Two Ebola patients who were treated with new drugs in the city of Goma in eastern Congo have been declared “cured” and returned to their home.
Top doctors fighting Ebola quickly used the case on Tuesday to press the message that people can recover from the potentially deadly disease if they seek proper care.
Ebola is dangerous but it is also curable with correct treatment, said Dr. Jean-Jacques Muyembe, director of Congo’s National Institute for Biomedical Research.
“Ebola kills quickly and Ebola heals quickly. That’s the message,” said Muyembe, at a press conference in Goma.
“These cases were detected very quickly. The husband was infected, he was at home for 10 days and his wife and son were infected,” said Muyembe. “As soon as the response teams detected these cases, they brought them here to the treatment center. We gave them treatment that is effective and here in a short time both are cured.”
Muyembe said two new drugs “are now be used to treat Ebola patients because, according to the studies and the results we obtained in the lab, these are the two drugs that are effective.”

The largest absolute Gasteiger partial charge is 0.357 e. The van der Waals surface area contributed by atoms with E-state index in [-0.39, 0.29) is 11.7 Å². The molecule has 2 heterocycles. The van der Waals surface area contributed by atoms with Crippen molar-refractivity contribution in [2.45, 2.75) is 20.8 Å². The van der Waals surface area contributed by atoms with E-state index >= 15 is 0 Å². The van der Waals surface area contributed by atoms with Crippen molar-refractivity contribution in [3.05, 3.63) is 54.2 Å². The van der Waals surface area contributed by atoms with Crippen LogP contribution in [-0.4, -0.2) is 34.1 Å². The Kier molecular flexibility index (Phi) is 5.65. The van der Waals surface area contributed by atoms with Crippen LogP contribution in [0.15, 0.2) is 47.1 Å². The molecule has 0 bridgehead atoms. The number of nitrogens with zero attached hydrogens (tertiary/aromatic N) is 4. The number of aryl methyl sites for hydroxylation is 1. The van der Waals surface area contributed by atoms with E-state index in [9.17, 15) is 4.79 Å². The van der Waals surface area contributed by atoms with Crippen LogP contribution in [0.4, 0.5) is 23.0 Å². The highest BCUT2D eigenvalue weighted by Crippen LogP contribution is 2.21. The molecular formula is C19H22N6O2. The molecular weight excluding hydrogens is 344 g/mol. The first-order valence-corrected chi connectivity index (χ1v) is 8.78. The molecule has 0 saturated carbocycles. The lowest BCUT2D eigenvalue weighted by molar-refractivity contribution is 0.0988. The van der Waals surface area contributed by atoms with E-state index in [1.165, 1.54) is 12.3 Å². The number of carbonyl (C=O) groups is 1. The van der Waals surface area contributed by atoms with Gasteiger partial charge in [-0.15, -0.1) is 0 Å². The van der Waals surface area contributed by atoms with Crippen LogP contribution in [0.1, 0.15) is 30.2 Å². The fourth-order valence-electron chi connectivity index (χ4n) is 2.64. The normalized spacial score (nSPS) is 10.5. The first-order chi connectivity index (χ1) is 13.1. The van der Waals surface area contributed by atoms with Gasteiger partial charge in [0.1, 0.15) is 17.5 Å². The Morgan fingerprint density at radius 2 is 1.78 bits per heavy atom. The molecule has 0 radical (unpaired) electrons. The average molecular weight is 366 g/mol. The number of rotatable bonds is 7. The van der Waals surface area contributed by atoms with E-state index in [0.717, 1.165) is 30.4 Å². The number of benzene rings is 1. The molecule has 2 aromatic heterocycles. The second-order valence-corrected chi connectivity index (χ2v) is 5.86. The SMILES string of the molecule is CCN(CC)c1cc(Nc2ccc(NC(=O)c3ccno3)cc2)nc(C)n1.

Muyembe and other scientists announced this week that preliminary results from two trials in Congo found two drugs made by Regeneron and the U.S. National Institutes of Health seem to be saving lives.
Researchers said more study is needed to nail down how well those two compounds work. The drugs are antibodies that block Ebola. In the trial, significantly fewer people died among those given the Regeneron drug or the NIH’s, about 30%, compared to those who received another treatment.
Esperance Nabintu rejoiced that she and her young son had survived Ebola.